Image: Getty

But only for one day.

Berlin has one of the biggest discrepancies between male and female salaries in all of Europe, with women earning 21% less than their male counterparts. In order to highlight the issue, women traveling on Berlin’s busses, trams, and metro will pay 21% less for tickets on March 18, Germany’s Equal Pay Day. The slogan for the “Frauenticket” awareness campaign is “Mind the pay gap.”

According to The Guardian, Germany ranks among the worst in Europe for pay inequality, alongside Estonia, the Czech Republic and the UK, each country with a gap of more than 20%.

And while I wouldn’t argue with a cheaper ticket, some say the campaign does little to effect real change, which might also be true:

“It’s as if you’d raise a small child’s pocket money just once by €1.50,” says Maren Jasper-Winter, women’s spokesperson for the pro-business FDP party in the Berlin House of Representatives. “This doesn’t help any woman and is completely irrelevant in view of the challenges for equal rights in the world of work.”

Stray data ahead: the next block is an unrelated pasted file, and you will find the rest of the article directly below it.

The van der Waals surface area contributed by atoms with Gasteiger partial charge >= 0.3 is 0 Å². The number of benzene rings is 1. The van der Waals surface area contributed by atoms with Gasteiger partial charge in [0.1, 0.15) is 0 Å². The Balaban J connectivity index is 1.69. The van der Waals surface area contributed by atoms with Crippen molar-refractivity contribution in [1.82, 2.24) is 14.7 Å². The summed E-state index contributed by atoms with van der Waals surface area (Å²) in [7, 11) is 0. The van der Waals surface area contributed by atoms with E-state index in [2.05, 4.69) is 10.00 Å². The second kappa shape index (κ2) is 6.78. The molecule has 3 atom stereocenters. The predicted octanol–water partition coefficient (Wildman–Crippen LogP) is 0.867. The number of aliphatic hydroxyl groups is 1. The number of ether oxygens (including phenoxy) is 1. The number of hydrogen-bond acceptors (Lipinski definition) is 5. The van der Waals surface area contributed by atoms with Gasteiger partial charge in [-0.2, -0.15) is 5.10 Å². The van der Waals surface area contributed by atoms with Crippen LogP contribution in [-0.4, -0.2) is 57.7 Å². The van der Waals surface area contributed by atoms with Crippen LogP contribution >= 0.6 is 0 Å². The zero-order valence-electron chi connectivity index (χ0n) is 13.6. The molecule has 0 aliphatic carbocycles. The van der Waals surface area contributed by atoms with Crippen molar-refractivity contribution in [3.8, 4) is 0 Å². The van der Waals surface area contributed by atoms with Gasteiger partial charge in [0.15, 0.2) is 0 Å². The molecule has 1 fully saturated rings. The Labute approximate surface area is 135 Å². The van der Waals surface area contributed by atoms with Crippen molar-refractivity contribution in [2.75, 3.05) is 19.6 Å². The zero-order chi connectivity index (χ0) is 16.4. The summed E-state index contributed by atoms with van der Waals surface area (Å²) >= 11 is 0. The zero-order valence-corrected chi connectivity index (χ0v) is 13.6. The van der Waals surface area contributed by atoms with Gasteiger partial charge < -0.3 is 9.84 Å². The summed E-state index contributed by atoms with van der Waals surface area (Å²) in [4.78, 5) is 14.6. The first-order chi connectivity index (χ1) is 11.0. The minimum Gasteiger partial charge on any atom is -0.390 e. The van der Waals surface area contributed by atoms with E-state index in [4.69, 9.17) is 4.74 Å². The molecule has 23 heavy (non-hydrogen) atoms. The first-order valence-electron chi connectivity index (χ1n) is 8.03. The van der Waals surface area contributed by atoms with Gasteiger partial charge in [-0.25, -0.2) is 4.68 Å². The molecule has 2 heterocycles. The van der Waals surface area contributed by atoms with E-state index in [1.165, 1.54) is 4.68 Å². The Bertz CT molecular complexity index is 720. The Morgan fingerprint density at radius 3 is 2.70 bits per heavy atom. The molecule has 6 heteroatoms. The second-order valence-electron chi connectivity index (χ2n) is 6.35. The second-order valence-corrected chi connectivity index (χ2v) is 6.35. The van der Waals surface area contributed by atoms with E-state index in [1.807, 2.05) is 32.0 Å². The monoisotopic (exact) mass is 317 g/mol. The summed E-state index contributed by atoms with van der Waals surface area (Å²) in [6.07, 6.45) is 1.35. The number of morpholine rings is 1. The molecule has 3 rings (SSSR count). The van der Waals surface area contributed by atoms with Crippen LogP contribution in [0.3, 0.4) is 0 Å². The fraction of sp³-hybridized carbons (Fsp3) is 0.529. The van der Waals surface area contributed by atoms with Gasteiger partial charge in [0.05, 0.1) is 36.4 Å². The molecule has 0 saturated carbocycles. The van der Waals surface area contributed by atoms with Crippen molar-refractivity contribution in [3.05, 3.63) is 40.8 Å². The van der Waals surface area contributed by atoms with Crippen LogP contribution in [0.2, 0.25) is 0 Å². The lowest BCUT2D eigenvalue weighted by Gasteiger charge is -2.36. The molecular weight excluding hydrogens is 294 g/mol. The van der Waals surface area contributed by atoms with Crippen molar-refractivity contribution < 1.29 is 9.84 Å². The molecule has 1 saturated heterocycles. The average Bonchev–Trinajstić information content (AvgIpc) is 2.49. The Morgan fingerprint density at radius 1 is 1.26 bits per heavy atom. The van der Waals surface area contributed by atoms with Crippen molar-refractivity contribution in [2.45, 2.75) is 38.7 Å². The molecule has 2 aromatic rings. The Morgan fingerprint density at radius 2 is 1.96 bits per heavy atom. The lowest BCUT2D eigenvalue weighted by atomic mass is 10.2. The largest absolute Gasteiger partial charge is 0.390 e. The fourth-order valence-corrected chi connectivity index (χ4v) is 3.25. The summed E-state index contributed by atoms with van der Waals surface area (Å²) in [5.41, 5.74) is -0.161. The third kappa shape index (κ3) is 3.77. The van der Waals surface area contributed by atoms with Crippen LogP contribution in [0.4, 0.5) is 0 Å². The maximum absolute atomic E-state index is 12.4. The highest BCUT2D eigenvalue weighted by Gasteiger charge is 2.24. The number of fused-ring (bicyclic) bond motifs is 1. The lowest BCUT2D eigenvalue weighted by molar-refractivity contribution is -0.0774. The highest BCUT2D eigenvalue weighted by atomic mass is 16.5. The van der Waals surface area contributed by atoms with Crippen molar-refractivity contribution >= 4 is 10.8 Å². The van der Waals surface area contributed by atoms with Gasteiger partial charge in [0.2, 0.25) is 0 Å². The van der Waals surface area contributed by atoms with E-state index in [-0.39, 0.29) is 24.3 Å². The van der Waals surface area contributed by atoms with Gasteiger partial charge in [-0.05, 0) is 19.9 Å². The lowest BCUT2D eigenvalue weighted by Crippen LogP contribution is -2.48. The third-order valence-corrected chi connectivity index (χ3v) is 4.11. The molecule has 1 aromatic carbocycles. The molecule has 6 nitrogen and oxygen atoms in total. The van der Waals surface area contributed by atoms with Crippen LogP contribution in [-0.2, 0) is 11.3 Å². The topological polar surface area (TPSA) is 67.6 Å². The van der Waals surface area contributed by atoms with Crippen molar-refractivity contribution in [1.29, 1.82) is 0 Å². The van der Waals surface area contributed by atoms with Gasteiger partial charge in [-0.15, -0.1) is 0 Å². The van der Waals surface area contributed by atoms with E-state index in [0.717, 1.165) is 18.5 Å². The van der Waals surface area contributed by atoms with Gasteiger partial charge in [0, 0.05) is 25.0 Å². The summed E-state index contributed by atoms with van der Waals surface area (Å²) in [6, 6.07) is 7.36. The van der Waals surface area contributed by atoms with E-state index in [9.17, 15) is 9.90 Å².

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Even the organization that runs public transport in Berlin, the BVG, has plenty of room for improvement when it comes to issues of inequality. The Guardian reports that just one-fifth of its employees are women, though it hired a female CEO (its first) in 2010.

“You have to speak out when people are treated differently for no reason,” BVG said in a statement. “This is a small gesture of solidarity, though it is nothing in comparison with what women are deprived of in income every year.”

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